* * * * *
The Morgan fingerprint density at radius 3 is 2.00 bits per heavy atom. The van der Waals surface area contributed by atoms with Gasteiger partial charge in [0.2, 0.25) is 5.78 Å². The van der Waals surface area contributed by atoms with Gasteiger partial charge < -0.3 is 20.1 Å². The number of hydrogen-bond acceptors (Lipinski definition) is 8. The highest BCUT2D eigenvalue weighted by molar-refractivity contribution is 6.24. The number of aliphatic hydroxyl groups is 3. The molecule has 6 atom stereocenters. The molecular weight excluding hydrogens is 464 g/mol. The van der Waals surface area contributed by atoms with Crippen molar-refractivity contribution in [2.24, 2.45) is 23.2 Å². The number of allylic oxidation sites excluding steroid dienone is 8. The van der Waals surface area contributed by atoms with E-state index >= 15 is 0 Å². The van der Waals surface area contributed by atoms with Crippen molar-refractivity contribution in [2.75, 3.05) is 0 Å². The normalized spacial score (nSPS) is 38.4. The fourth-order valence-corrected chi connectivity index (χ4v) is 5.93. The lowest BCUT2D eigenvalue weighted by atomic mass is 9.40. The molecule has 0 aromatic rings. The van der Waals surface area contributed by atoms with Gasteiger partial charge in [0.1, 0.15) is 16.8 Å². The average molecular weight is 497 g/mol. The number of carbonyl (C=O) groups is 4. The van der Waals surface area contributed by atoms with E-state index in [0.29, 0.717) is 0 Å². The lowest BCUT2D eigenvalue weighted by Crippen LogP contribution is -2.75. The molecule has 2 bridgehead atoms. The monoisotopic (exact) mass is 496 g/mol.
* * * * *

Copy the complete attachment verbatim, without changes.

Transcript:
The Morgan fingerprint density at radius 3 is 2.00 bits per heavy atom. The van der Waals surface area contributed by atoms with Gasteiger partial charge in [0.2, 0.25) is 5.78 Å². The van der Waals surface area contributed by atoms with Gasteiger partial charge < -0.3 is 20.1 Å². The number of hydrogen-bond acceptors (Lipinski definition) is 8. The highest BCUT2D eigenvalue weighted by molar-refractivity contribution is 6.24. The number of aliphatic hydroxyl groups is 3. The molecule has 6 atom stereocenters. The molecular weight excluding hydrogens is 464 g/mol. The van der Waals surface area contributed by atoms with Crippen molar-refractivity contribution in [2.24, 2.45) is 23.2 Å². The number of allylic oxidation sites excluding steroid dienone is 8. The van der Waals surface area contributed by atoms with E-state index >= 15 is 0 Å². The van der Waals surface area contributed by atoms with Crippen molar-refractivity contribution in [2.75, 3.05) is 0 Å². The normalized spacial score (nSPS) is 38.4. The fourth-order valence-corrected chi connectivity index (χ4v) is 5.93. The lowest BCUT2D eigenvalue weighted by atomic mass is 9.40. The molecule has 0 aromatic rings. The van der Waals surface area contributed by atoms with Gasteiger partial charge in [0.1, 0.15) is 16.8 Å². The average molecular weight is 497 g/mol. The number of carbonyl (C=O) groups is 4. The van der Waals surface area contributed by atoms with E-state index in [0.29, 0.717) is 0 Å². The lowest BCUT2D eigenvalue weighted by Crippen LogP contribution is -2.75. The molecule has 2 bridgehead atoms. The monoisotopic (exact) mass is 496 g/mol.